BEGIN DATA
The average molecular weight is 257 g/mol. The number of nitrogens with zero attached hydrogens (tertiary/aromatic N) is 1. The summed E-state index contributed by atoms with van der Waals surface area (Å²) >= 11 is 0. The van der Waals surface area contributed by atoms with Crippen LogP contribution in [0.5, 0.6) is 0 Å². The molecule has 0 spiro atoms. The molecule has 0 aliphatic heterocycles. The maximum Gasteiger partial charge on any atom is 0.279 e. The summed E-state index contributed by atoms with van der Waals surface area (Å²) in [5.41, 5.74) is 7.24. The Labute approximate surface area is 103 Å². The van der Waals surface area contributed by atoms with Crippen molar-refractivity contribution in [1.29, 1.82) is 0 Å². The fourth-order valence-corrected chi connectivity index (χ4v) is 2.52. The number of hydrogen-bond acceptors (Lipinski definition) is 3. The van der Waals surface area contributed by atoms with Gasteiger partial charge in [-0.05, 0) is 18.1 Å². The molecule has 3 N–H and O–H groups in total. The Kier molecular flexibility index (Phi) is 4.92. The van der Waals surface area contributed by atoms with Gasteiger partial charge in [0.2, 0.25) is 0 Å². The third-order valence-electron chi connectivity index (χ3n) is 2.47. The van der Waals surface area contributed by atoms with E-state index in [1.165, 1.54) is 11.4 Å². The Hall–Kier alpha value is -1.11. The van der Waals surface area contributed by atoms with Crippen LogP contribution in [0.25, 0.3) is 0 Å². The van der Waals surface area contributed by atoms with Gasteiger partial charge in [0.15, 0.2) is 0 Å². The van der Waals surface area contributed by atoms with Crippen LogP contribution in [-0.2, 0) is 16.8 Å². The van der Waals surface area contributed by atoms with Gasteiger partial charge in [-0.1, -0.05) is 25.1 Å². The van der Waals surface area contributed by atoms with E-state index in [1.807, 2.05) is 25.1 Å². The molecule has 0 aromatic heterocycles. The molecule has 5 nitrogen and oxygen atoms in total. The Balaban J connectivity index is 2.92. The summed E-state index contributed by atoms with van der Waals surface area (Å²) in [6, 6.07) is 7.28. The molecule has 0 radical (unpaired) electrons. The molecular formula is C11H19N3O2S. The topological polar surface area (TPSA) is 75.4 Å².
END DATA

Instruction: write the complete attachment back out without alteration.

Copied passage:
The average molecular weight is 257 g/mol. The number of nitrogens with zero attached hydrogens (tertiary/aromatic N) is 1. The summed E-state index contributed by atoms with van der Waals surface area (Å²) >= 11 is 0. The van der Waals surface area contributed by atoms with Crippen LogP contribution in [0.5, 0.6) is 0 Å². The molecule has 0 spiro atoms. The molecule has 0 aliphatic heterocycles. The maximum Gasteiger partial charge on any atom is 0.279 e. The summed E-state index contributed by atoms with van der Waals surface area (Å²) in [5.41, 5.74) is 7.24. The Labute approximate surface area is 103 Å². The van der Waals surface area contributed by atoms with Crippen molar-refractivity contribution in [1.29, 1.82) is 0 Å². The fourth-order valence-corrected chi connectivity index (χ4v) is 2.52. The number of hydrogen-bond acceptors (Lipinski definition) is 3. The van der Waals surface area contributed by atoms with Gasteiger partial charge in [-0.05, 0) is 18.1 Å². The molecule has 3 N–H and O–H groups in total. The Kier molecular flexibility index (Phi) is 4.92. The van der Waals surface area contributed by atoms with Gasteiger partial charge in [0.2, 0.25) is 0 Å². The third-order valence-electron chi connectivity index (χ3n) is 2.47. The van der Waals surface area contributed by atoms with E-state index in [1.165, 1.54) is 11.4 Å². The Hall–Kier alpha value is -1.11. The van der Waals surface area contributed by atoms with Crippen LogP contribution in [0.25, 0.3) is 0 Å². The van der Waals surface area contributed by atoms with Gasteiger partial charge in [0.15, 0.2) is 0 Å². The van der Waals surface area contributed by atoms with Crippen LogP contribution in [-0.2, 0) is 16.8 Å². The van der Waals surface area contributed by atoms with Gasteiger partial charge in [-0.1, -0.05) is 25.1 Å². The van der Waals surface area contributed by atoms with E-state index in [1.807, 2.05) is 25.1 Å². The molecule has 0 aromatic heterocycles. The molecule has 5 nitrogen and oxygen atoms in total. The Balaban J connectivity index is 2.92. The summed E-state index contributed by atoms with van der Waals surface area (Å²) in [6, 6.07) is 7.28. The molecule has 0 radical (unpaired) electrons. The molecular formula is C11H19N3O2S. The topological polar surface area (TPSA) is 75.4 Å².